Welcome to the latest edition of Biomed Bites, a weekly feature that introduces readers to some of Stanford's most innovative researchers.
A quick review: DNA codes for RNA, which directs the formation of proteins, the body's teensy building blocks and messengers. But like individual widgets, proteins still aren't ready for prime time as soon as they pop off the assembly line.
First they must be folded, partnered with other proteins and crafted into a three-dimensional shapes. Then, they can go about the work of life.
Stanford biochemist Vijay Pande, PhD, has been studying proteins for quite some time, and early on he realized that experimentally, proteins aren't that easy to examine. They're small and they rely on precise environmental cues. Once stripped from the cell, proteins behave and assemble differently, perhaps even not at all.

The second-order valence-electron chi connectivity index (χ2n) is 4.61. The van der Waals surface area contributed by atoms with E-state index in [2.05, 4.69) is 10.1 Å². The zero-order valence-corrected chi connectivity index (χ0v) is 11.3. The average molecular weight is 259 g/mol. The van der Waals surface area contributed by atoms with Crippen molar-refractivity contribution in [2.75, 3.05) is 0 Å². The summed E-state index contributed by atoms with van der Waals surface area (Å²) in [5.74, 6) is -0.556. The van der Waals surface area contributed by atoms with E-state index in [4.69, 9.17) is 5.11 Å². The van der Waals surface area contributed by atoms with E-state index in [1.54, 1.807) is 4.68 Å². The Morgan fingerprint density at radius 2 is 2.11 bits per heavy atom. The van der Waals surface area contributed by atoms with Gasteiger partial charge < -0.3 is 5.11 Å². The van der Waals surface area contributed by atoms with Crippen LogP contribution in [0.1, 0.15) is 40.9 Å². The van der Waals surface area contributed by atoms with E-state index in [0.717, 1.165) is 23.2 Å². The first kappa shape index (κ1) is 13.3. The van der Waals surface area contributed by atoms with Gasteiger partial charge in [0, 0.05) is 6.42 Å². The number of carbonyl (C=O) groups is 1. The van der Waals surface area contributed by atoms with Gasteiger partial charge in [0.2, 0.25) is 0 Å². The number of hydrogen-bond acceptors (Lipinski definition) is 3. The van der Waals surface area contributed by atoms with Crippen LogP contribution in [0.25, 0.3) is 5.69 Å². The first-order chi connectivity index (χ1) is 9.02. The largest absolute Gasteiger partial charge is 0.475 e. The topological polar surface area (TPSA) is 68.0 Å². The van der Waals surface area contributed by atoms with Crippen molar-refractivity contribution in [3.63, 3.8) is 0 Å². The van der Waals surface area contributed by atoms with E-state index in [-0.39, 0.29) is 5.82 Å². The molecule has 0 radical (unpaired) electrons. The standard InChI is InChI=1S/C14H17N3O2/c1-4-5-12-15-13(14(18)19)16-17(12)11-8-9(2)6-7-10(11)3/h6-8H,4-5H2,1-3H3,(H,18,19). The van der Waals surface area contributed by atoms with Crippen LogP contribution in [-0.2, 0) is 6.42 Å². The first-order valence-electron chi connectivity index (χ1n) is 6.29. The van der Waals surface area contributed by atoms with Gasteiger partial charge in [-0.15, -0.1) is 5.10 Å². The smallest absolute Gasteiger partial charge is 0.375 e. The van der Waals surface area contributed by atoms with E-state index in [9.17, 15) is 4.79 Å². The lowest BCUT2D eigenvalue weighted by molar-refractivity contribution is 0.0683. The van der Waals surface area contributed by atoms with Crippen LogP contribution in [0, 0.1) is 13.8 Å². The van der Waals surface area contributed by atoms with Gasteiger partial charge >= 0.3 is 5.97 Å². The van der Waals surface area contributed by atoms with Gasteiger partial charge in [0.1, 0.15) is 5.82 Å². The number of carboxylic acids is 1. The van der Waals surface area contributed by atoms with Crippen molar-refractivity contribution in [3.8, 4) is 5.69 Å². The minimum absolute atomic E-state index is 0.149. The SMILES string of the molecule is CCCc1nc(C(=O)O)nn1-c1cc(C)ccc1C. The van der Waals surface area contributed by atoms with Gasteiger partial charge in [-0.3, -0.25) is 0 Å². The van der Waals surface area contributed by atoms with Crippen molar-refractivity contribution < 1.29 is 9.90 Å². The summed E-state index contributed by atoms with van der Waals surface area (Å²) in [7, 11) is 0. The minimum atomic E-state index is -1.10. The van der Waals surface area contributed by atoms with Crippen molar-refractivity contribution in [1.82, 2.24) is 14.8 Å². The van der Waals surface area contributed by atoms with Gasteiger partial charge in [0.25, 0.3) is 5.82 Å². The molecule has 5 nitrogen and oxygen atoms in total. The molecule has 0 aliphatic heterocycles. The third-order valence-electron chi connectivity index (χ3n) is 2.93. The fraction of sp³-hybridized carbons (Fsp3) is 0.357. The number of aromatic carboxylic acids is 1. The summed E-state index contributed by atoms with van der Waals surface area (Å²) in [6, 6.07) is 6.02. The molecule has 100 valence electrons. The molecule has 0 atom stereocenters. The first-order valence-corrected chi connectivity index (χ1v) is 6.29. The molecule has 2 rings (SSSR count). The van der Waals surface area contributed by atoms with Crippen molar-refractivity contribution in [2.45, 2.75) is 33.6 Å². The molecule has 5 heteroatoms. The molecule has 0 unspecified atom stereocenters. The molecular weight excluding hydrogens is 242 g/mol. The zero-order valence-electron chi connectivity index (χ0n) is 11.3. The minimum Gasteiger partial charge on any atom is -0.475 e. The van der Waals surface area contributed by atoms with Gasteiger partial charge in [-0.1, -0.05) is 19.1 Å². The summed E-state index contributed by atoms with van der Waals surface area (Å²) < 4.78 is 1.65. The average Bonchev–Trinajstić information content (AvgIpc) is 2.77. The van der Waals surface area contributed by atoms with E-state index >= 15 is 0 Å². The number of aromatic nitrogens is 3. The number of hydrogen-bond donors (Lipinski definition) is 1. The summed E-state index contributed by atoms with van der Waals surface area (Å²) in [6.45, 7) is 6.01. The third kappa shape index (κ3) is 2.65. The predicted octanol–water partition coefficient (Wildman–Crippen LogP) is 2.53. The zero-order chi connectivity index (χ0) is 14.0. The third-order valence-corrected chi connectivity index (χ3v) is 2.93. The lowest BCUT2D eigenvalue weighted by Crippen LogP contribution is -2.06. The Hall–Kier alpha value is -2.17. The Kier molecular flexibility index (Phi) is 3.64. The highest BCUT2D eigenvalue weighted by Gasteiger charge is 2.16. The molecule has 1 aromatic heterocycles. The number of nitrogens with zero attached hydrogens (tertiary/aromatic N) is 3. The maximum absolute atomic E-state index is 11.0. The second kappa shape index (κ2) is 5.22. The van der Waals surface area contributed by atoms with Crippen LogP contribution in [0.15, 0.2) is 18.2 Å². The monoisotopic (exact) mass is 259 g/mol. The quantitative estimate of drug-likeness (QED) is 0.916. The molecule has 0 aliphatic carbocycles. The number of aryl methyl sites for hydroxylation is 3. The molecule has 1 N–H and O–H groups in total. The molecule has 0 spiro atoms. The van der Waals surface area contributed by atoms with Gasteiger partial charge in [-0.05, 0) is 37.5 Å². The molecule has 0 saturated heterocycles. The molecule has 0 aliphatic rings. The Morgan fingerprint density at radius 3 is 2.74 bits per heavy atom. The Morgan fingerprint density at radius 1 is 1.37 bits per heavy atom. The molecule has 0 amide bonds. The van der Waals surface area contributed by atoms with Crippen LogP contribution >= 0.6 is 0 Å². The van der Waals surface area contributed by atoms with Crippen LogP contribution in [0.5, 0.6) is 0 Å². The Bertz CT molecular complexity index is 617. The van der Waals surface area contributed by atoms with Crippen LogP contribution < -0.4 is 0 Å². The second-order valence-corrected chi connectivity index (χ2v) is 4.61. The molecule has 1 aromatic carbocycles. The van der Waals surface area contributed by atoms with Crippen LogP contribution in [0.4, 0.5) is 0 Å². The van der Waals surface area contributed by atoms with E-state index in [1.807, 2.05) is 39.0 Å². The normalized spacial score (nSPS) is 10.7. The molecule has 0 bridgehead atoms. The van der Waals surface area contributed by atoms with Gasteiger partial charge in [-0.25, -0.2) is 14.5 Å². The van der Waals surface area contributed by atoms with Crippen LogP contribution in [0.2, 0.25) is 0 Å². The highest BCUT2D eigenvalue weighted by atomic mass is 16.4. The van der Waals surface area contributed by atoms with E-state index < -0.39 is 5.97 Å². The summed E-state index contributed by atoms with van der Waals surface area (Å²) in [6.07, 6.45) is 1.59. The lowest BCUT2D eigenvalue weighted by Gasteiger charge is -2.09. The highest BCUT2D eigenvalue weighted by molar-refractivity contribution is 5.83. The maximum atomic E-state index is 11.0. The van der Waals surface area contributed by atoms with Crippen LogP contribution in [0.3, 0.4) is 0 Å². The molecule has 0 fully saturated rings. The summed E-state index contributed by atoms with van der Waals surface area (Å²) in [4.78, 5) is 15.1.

"So we take a very different approach," Pande says in the video above:
We’ve been pioneering new simulation methods to not just be able to look at the problem experimentally, but to use large-scale computer simulations to understand why proteins would fold correctly, or why they would not fold correctly such as in the case with disease.
By using a very unusual approach where we get people around the world to donate computer time to us, we assembled the most powerful supercomputer in the world to tackle problems like protein folding and protein misfolding.
More than 183,000 computers now contribute to Pande's project, Folding@home. Perhaps yours will be 183,001.
Learn more about Stanford Medicine’s Biomedical Innovation Initiative and about other faculty leaders who are driving biomedical innovation here.
Previously: Using a smartphone and the Folding@home app to advance disease research, What computation tells us about how our bodies work and Nobel winner Michael Levitt's work animates biological processes